Good updates on health care reform in the House and in the Senate today from Steve Benen.
Unfortunately, the liberal public option fetish is driving almost all of the publicity right now, and so there's very little about the other contents of the bill. Here's Jonathan Cohn's list of the ten most important things that he thinks liberals should be concerned with. Virtually all of the chatter has been about #4, public option, with a little bit of reporting about #10, open the exchanges, mainly because Ron Wyden has decided to make noise about it. Hey, reporters: it's reasonable for you to follow the battle waged by liberal activists over public option, but don't forget that subsidy levels, funding mechanism, and individual and employer mandate details are probably a lot more important. Let's hear more about what's happening with those!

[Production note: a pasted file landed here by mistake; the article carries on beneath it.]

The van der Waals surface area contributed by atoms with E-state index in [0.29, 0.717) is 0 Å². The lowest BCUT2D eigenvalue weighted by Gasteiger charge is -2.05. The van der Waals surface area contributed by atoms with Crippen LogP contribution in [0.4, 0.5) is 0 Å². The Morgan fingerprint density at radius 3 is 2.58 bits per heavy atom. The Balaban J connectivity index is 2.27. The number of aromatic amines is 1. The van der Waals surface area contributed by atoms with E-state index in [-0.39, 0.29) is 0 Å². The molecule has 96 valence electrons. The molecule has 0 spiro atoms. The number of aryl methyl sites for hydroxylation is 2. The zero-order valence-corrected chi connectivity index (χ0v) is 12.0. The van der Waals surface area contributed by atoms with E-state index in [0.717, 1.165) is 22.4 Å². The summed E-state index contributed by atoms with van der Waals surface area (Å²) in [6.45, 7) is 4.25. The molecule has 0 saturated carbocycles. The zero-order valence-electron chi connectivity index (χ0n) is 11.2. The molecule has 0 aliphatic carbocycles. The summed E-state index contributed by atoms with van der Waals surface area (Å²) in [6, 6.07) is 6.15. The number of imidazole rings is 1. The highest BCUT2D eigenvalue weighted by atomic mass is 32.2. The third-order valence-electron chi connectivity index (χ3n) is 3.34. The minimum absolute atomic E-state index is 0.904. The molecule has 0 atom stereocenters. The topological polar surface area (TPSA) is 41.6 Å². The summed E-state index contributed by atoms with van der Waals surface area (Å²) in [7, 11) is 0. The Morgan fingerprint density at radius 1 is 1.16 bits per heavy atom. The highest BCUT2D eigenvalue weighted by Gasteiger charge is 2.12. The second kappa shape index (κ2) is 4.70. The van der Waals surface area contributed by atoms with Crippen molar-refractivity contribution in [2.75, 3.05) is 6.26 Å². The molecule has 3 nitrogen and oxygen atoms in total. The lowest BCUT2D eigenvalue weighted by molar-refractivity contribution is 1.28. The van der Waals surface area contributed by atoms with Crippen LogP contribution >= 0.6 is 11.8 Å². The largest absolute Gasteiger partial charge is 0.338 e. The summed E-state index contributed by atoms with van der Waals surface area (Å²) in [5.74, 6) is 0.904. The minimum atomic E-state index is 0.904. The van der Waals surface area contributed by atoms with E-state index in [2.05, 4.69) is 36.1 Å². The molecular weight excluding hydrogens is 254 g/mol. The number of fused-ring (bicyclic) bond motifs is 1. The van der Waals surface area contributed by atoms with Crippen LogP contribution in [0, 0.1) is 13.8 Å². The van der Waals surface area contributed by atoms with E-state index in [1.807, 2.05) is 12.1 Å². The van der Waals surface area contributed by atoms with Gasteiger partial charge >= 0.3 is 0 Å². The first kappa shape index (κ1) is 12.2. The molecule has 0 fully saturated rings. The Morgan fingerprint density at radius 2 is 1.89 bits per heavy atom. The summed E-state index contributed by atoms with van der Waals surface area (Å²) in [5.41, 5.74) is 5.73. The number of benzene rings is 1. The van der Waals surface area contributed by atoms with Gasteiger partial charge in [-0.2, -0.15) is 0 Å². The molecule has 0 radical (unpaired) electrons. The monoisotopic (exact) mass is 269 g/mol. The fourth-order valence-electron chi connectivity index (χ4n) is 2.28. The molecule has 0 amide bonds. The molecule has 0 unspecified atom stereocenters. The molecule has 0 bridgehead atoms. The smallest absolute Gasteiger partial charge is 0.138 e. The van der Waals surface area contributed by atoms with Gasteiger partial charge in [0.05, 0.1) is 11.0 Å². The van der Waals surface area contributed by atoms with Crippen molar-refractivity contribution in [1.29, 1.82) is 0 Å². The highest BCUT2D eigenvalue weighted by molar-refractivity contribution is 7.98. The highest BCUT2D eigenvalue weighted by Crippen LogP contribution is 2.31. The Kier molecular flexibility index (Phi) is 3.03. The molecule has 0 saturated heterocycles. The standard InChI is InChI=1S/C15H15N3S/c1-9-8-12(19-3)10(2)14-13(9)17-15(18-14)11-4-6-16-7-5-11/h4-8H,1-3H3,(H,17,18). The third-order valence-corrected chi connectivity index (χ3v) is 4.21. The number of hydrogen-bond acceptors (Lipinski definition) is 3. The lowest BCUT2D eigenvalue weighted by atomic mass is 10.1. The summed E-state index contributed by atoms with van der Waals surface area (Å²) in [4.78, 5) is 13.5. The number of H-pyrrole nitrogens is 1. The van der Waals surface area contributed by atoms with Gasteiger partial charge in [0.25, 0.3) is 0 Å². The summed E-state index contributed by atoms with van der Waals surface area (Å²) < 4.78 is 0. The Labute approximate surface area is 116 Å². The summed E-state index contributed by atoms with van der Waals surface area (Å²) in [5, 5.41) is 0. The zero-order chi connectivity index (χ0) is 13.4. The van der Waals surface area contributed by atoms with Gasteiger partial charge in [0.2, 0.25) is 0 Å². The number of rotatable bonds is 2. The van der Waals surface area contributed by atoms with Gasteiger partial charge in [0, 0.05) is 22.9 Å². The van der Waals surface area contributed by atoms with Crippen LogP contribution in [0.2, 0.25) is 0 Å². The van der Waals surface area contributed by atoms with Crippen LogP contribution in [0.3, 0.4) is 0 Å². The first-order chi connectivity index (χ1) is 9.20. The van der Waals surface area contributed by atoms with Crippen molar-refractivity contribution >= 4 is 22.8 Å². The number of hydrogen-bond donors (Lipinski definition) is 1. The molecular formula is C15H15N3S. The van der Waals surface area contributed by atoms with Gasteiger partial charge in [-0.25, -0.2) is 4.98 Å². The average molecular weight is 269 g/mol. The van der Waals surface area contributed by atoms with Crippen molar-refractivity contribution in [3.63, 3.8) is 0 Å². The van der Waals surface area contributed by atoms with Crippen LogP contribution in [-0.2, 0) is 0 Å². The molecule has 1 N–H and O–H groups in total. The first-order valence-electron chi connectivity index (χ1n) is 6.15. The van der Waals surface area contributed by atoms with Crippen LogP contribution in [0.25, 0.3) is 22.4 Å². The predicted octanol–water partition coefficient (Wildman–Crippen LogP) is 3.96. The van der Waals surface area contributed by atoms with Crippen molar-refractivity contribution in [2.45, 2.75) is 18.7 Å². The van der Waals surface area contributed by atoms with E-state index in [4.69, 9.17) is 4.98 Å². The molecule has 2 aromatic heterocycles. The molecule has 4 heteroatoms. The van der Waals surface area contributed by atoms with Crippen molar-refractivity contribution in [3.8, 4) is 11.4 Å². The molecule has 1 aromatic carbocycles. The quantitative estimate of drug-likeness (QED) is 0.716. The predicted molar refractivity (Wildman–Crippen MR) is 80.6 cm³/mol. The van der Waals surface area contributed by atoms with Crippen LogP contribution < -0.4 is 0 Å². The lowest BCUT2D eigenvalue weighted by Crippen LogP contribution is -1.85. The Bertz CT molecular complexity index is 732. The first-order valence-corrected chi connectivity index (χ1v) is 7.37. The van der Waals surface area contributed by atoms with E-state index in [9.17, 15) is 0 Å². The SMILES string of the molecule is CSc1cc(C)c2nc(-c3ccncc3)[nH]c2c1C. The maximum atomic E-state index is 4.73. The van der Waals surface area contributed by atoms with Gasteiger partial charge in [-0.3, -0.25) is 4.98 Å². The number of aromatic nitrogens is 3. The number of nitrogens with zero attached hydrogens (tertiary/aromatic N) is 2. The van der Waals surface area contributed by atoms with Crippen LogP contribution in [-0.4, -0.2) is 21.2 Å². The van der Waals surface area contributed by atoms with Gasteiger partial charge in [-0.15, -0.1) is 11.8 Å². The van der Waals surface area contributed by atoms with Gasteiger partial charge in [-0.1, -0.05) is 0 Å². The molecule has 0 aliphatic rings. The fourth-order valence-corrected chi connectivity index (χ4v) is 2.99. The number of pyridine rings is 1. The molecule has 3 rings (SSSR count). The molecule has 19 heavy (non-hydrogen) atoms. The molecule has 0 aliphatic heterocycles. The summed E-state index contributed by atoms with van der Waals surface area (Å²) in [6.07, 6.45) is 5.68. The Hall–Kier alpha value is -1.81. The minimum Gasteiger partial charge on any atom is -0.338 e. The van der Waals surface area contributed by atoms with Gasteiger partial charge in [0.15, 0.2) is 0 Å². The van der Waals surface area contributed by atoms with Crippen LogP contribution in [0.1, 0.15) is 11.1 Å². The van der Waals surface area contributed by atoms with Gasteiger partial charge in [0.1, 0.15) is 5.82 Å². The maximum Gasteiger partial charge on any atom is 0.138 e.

On public option: it's been clear for a while that the most likely outcome would be some sort of weak, compromised, public option. That's what the votes in Senate Finance pointed to, properly interpreted. I suppose it's not entirely unreasonable for liberals to care about just where the compromise will be struck, but I remain baffled by their obsession with it at the expense of the rest of the bill.
My advice to liberals remains that there are two critical tests for the final bill: are the short-run effects relatively positive for most voters; and, is the structure erected in this major overhaul amenable to relatively easy positive change in the future. I think those tests mean that setting up a public option is far more important than worrying about its strength right now, but it also means that how individual and employer mandates and subsidy levels are handled are very important.